Lonely Planet Writer

Why the ultra-rich are getting their hands on Maltese passports

The ultra-rich may be known for acquiring status symbols like vacation homes and fancy cars, but there’s another luxury being snapped up by the wealthy – second passports.

The ancient fortified city of Senglea in low light. Much of the city was built by the Knights of St John in the 16th century. Image by ©Matt Munro/Lonely Planet

Nations around the world have different rules and regulations on who qualifies for a passport, but some countries run what are referred to as “citizenship-by-investment programmes” where passport-seekers can financially invest in the country in exchange for the document.

A neon-bright float passes by St Publius Parish Church in Floriana. Image by ©Matt Munro/Lonely Planet

It turns out that among those seeking a second passport, many are looking towards the sunny island nation of Malta, according to a report from Bloomberg News. A Maltese passport affords its holders a number of great benefits, mainly visa-free travel to 182 countries and the right to live, work and study in European Union nations and Switzerland. According to the Henley Passport Index by Henley & Partners, Malta has the world’s “strictest due diligence standards and vetting of applicants, thus ensuring only highly respectable applicants will be admitted”. But, applicants will have to make a contribution to the development of Malta, purchase stocks or bonds, and make a property transaction – which will add up to an investment of around €900,000.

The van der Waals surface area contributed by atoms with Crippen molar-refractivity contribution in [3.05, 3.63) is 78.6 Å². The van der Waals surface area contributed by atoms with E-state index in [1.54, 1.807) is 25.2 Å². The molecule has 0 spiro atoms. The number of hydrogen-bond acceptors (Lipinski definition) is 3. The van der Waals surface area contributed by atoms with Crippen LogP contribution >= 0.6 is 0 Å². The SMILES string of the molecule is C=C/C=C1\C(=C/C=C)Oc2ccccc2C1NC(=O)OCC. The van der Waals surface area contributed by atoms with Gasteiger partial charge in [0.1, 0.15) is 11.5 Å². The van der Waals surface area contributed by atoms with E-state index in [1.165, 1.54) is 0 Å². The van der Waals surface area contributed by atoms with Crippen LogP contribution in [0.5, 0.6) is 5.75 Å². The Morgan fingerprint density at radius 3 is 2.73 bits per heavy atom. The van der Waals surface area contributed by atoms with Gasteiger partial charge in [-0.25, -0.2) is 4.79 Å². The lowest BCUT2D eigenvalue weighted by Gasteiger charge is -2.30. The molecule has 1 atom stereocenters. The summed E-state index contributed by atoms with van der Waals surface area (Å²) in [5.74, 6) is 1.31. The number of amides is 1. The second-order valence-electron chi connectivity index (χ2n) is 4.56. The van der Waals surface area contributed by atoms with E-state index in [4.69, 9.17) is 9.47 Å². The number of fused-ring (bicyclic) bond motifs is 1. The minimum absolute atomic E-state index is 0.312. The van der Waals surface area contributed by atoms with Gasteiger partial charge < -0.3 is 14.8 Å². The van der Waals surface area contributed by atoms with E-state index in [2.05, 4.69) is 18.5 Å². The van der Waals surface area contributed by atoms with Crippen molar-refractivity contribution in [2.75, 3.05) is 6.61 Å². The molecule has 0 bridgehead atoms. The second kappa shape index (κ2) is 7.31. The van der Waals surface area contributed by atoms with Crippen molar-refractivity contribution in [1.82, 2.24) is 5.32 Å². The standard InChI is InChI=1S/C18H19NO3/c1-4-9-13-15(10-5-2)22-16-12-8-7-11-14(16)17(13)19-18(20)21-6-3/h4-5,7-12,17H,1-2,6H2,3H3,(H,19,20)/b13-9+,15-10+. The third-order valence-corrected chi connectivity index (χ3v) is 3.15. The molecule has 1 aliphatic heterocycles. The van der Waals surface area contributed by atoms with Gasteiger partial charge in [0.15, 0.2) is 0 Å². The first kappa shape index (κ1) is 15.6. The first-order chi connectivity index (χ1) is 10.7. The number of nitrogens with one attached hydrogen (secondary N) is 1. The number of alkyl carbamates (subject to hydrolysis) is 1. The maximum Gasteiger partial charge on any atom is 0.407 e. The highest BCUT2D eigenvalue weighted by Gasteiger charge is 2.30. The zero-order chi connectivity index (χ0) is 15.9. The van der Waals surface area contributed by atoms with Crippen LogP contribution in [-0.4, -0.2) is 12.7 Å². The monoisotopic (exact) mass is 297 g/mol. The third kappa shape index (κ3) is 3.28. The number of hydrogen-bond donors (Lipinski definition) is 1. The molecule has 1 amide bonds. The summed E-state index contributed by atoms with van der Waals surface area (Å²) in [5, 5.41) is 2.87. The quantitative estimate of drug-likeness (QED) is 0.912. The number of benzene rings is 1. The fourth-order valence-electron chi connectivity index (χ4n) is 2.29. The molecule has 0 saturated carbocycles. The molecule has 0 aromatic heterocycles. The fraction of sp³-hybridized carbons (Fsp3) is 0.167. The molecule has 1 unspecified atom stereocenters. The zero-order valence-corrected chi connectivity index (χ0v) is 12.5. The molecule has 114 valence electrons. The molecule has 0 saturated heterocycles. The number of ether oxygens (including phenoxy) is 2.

Pjazza Jean De Valette, featuring a statue of the Grand Master of the Order of Malta, from which it takes its name. Image by ©Matt Munro/Lonely Planet

Stuart MacFeeters, the Henley & Partners managing partner in Malta, told Lonely Planet that the country is at the top of the citizenship-by-investment industry for a number of reasons. “Malta as a country is seeing a renaissance of sorts, following the difficult post-2008 years, and is now an established hub for tech, gaming, financial services, and innovation in general. The islands of the Maltese archipelago are hugely popular among tourists, but Maltese citizens also enjoy very high levels of outbound freedom. They hold the 7th most powerful passport in the world, according to the Henley Passport Index, and can access the US, Canada, the UAE, Hong Kong, Japan, Singapore, Australia, Schengen area and all EU member states visa-free.”

But while it’s an enticing proposition for those with enough money to secure a passport, it may not be an offer that’s around forever. Since citizens of EU member states have the ability to live, work and study in any of the countries, those who buy a Maltese passport gain much more than just residency on the islands. The programme has recently come under fire from EU officials, reports Yahoo News, and in a December 2017 report by Transparency International, where it was criticised for allowing wider access to EU residency and a lack of transparency about new citizens.